By Dr Syyed Ubaidussalam (NVONews.Com)
People use a number of methods to lose weight. The most common style of common man for weight loss is reduction of the food intake or diet control. Unknowingly they go on fast or go to a state of starvation. Now you can choose the appropriate diet to control obesity. A very recent research can guide you for the same purpose.
A study conducted by Dr. David Ludwig, director of the New Balance Foundation Obesity Prevention Center at Children’s Hospital Boston says that from a metabolic perspective, all calories are not alike and the quality of the calories going to affects the quantity of the calories going out. The study was published Tuesday in the journal of American Medical Association.
In the study Dr. Ludwig and his colleagues hired 21 over weight adults between the ages 18 to 40. During 2006 to 2010, they marched the volunteers through several controlled feeding studies. The volunteers followed 3 months weight loss program and they loose 10 to 15 percent weight. After this period the program was followed by 4 weeks weight stabilization phase. And after this phase they were given different diets for 4 weeks. a low-fat diet limiting fats to 20% of total calories; a low-carbohydrate diet modeled on the Atkins diet, limiting carbohydrate intake to 10% of total calories; and a low-glycemic-index diet, which contained 40% of total calories from carbohydrates, 40% from fats and 20% from protein.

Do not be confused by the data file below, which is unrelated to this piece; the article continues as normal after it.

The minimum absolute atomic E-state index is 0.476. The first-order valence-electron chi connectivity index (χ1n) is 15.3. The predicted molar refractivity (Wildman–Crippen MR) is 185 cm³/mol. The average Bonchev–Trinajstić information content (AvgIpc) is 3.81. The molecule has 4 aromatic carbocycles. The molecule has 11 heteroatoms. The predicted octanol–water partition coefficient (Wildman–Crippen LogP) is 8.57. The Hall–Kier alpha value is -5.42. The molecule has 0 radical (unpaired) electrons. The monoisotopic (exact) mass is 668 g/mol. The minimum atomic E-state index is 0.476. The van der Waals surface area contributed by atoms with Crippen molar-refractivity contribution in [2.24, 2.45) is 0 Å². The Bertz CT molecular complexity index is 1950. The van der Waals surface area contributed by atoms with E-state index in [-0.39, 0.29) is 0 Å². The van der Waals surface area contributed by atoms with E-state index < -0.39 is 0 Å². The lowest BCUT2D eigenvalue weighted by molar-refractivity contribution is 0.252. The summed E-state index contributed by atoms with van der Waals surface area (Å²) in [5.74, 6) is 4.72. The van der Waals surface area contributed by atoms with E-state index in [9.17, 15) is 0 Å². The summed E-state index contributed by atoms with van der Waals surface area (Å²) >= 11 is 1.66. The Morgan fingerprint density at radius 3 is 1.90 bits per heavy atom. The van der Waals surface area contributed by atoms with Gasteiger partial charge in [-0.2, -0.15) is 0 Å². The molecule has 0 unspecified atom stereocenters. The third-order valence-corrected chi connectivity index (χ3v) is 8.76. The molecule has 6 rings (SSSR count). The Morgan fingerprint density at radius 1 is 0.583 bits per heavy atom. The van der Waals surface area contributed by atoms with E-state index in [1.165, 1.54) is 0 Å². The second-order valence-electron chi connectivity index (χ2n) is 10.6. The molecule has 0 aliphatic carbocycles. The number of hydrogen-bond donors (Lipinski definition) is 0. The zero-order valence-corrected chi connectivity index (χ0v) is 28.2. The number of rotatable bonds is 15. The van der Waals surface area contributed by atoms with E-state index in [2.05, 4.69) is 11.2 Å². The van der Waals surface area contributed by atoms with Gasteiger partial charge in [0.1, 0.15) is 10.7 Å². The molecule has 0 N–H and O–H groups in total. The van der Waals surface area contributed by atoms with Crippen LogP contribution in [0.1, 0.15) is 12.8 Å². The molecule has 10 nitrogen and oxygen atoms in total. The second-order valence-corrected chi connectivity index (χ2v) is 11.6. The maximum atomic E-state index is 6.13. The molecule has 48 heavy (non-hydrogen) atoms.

Different types of diets gave different results. Low fat diet gave the worst result on energy expenditure.
Low carbohydrate diet gave the best result, burning about 300 more calories per day, but with a side effect regarding heart diseases and diabetes related risk.
The low-glycemic-index diet burned about 150 calories a day more than normal. This result was without any harmful effect.
Weight-loss experts not involved in the research praised it, while acknowledging its limitations. “It’s a small study, so I’d want to see it repeated. But I have no reason to doubt the result,” said Susan Roberts, a professor of nutrition and psychiatry at Tufts University in Boston.
Dr. Ludwig said that we should not severely restrict any major nutrient but we should focus on the quality of nutrients. He also didn’t recommend a very low-carbohydrate diet even though it offered the best metabolic edge. Some measurements suggested it could be risky for the heart, he said.